|Joan Juliet Buck has come under much criticism
for her glowing portrayal of Asma Al-Assad in
Vogue's March 2011 issue.
"A long life in journalism convinced me many Presidents ago that there should be a large airspace between a journalist and the head of a state," so opined famed political journalist and media critic Walter Lippmann - wisdom former Vogue contributing editor Joan Juliet Buck no doubt wishes she had encountered in the lead up to what has become a career-defining controversy for the long-serving fashion journalist. The ongoing saga of what the Washington Post contends may have been "the worst-timed, and most tin-eared, magazine article in decades" continues to offer revealing (and often unflattering) glimpses into the tightly corseted Vogue publishing kingdom that underpins the global fashion empire.
Last week, Buck offered a definitive and somewhat overdue account of the events that led her to publish the onerous "A Rose in the Desert" article. The ill-timed piece eventually culminated in the end of her association with Vogue. Buck's delayed rationale titled, "Mrs. Assad Duped Me," printed in Newsweek Magazine and online at The Daily Beast, adds blame to various ostensibly manipulative parties involved in the Syrian coup de main.
In her follow-up article, the subjects of her Vogue profile, as well as the conspirators they enlisted (PR firm Brown Lloyd James and various shadowy characters of questionable intent) are a veritable dichotomy to the Syria of Buck's original narration. In place of the stylish, "wildly democratic" Assad household Buck first relayed in the pages of Vogue, she instead recalls a Syrian experience marked by palpable unease where "mustached men stood in our path, wearing shoes from the 1980s and curiously ill-fitting leather jackets over thick sweaters" - a portrayal of Syria seemingly too démodé to make it into the original draft of Vogue's embarrassingly complimentary profile.
Given her swift exit, Buck must feel maligned by the publication to which she devoted the majority of her professional life. However, the blame doesn't necessarily fall entirely at Buck's own door. Despite putting its global reputation on the line, Vogue was oddly slow to recognise the implications of publishing a profile of Asma al-Assad in early 2011, even with the knowledge that the Arab Spring was growing in momentum. According to Buck, she even attempted to "discuss" the risks of publishing such a contentious article with Vogue's managing editor, only to be rebuffed. Tellingly, Buck was instead told not to liaise with the media and seemingly "managed" into silence as the impending publication deadline loomed. As Buck reports, "In the worldview of fashion magazines, Syria was a forbidden kingdom, full of silks, essences, palaces, and ruins, run by a modern president and an attractive, young first lady... It was also a Pandora's box."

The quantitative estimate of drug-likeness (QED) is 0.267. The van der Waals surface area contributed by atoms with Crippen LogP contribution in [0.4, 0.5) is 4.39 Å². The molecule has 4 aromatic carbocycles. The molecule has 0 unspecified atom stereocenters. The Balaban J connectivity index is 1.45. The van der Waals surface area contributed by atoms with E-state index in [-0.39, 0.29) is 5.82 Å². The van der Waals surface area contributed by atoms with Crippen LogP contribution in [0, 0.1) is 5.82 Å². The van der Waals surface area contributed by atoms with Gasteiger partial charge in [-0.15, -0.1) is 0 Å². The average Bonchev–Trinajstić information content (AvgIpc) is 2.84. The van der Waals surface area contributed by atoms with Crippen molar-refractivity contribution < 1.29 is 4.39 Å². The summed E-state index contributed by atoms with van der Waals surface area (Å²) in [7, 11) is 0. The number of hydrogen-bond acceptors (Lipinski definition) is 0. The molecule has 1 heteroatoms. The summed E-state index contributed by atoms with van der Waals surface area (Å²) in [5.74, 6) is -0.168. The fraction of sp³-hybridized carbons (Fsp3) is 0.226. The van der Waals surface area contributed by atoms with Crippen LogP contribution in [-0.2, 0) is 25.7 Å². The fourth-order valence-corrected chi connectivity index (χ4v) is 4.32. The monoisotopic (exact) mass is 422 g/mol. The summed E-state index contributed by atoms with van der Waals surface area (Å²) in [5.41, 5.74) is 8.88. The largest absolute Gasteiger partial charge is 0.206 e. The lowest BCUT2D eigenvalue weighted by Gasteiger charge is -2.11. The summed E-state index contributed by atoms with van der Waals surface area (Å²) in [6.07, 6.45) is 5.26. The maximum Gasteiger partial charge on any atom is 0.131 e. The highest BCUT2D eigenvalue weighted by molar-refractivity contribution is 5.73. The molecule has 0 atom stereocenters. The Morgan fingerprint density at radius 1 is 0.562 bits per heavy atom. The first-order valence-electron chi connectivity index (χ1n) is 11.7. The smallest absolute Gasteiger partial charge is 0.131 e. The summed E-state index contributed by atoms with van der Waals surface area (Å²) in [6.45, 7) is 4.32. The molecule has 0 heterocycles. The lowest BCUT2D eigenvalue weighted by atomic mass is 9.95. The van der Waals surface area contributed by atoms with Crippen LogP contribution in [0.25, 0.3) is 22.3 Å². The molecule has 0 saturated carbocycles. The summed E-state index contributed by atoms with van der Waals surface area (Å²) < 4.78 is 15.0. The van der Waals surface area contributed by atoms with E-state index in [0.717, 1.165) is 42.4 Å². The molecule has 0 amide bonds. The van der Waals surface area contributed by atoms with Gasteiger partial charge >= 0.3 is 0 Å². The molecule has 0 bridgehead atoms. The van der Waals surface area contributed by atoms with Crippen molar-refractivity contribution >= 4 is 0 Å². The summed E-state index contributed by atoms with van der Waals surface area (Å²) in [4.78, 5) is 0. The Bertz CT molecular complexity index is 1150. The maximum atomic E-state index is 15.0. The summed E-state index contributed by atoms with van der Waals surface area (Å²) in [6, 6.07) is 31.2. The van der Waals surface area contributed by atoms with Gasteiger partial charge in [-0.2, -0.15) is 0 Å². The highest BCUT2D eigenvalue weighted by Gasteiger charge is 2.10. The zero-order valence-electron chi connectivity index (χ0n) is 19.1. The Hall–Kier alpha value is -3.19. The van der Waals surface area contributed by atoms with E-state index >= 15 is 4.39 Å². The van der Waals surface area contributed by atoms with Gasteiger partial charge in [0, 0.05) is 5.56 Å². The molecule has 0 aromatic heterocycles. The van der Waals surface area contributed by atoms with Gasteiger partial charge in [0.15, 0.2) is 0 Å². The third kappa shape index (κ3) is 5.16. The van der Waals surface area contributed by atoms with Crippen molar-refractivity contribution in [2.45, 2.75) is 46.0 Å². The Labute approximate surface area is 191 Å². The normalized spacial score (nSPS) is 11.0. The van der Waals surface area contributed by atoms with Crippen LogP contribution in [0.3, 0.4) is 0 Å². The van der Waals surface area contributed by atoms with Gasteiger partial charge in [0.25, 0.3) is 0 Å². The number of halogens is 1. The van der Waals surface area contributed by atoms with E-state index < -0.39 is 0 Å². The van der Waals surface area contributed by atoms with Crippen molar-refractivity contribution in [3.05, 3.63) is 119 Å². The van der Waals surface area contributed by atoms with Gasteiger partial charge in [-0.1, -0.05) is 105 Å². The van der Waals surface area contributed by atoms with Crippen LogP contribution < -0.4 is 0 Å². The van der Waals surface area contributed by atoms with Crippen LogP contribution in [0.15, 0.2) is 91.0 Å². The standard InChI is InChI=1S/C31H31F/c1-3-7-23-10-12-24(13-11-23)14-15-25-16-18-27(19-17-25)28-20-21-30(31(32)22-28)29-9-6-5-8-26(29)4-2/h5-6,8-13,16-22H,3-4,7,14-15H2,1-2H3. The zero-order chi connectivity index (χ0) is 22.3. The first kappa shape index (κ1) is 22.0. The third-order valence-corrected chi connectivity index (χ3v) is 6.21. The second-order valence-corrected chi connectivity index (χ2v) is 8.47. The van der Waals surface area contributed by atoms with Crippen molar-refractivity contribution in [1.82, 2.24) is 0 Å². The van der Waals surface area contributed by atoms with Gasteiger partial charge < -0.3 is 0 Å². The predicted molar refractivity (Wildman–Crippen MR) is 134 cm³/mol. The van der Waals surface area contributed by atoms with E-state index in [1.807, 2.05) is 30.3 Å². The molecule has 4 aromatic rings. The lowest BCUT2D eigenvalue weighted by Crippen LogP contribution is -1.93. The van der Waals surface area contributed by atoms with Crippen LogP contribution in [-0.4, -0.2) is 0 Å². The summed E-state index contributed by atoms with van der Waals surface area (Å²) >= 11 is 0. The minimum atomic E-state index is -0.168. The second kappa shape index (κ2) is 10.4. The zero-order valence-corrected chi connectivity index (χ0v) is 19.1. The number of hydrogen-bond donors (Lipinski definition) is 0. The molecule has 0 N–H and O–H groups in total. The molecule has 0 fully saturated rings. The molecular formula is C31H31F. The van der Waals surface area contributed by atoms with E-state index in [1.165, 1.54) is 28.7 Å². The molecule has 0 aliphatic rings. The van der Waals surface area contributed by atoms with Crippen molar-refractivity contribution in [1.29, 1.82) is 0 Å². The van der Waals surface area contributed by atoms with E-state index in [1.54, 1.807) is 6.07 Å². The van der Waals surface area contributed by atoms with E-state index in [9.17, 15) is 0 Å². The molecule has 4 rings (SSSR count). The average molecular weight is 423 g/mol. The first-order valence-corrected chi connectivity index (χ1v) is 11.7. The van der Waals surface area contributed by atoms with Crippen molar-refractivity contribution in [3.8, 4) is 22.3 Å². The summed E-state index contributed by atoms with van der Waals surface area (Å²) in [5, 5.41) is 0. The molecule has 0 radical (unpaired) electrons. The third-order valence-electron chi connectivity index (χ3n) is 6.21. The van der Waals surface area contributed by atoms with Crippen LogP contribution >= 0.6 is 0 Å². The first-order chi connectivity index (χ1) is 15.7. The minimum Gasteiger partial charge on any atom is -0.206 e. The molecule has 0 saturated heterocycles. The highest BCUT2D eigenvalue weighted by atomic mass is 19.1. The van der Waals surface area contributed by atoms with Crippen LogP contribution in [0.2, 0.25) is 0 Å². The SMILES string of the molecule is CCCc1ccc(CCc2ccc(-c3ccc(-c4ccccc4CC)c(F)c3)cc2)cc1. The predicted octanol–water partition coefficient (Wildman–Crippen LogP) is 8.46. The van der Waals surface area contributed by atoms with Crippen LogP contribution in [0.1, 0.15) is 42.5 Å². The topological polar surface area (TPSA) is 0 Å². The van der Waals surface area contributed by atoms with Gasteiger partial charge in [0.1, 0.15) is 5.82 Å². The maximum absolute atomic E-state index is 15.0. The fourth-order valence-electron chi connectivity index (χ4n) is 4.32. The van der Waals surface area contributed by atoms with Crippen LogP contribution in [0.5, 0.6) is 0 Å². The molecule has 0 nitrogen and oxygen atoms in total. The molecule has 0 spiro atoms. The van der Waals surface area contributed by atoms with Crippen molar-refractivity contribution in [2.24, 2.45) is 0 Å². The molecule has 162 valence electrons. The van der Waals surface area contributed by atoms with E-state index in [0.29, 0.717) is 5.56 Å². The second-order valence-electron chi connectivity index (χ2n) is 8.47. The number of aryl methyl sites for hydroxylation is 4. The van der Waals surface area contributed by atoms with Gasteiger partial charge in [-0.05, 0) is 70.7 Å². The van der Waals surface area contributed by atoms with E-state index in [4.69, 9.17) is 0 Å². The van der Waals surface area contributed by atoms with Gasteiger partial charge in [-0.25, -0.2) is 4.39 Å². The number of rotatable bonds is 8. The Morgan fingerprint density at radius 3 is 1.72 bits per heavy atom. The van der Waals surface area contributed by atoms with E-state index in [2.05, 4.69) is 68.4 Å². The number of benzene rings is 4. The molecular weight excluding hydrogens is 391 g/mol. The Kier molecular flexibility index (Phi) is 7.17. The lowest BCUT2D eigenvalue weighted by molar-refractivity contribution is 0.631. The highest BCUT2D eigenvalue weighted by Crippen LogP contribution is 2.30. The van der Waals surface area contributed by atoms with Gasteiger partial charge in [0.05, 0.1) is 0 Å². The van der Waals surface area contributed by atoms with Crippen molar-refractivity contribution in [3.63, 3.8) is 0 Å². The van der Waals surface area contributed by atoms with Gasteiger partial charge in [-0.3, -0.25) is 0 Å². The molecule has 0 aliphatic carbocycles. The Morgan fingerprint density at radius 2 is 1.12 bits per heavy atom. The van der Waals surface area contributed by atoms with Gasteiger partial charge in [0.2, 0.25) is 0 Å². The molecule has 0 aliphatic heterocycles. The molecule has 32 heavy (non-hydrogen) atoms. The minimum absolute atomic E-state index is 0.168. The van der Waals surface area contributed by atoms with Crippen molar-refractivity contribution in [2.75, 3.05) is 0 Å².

Whilst it is hard to feel complete sympathy for a journalist who so flippantly qualified her actions with the explanation, "Syria. The name itself sounded sinister, like syringe, or hiss," Buck's journalistic tribulations serve as a cautionary tale in the amphitheatre of fashion coverage. The Assad profile, now relegated to journalistic Siberia, was expedited for publication in March 2011 to qualify for Vogue's "Power Issue." Yet for a magazine so determined to wield power as a marker of style, influence and literary conversation, Vogue seems ironically hesitant to claim responsibility for its transgressions or defend its family of writers. This unseemly and incorrigible situation, which is yet to meet its grand conclusion, will no doubt grace many pages within Joan Juliet Buck's impending memoir.
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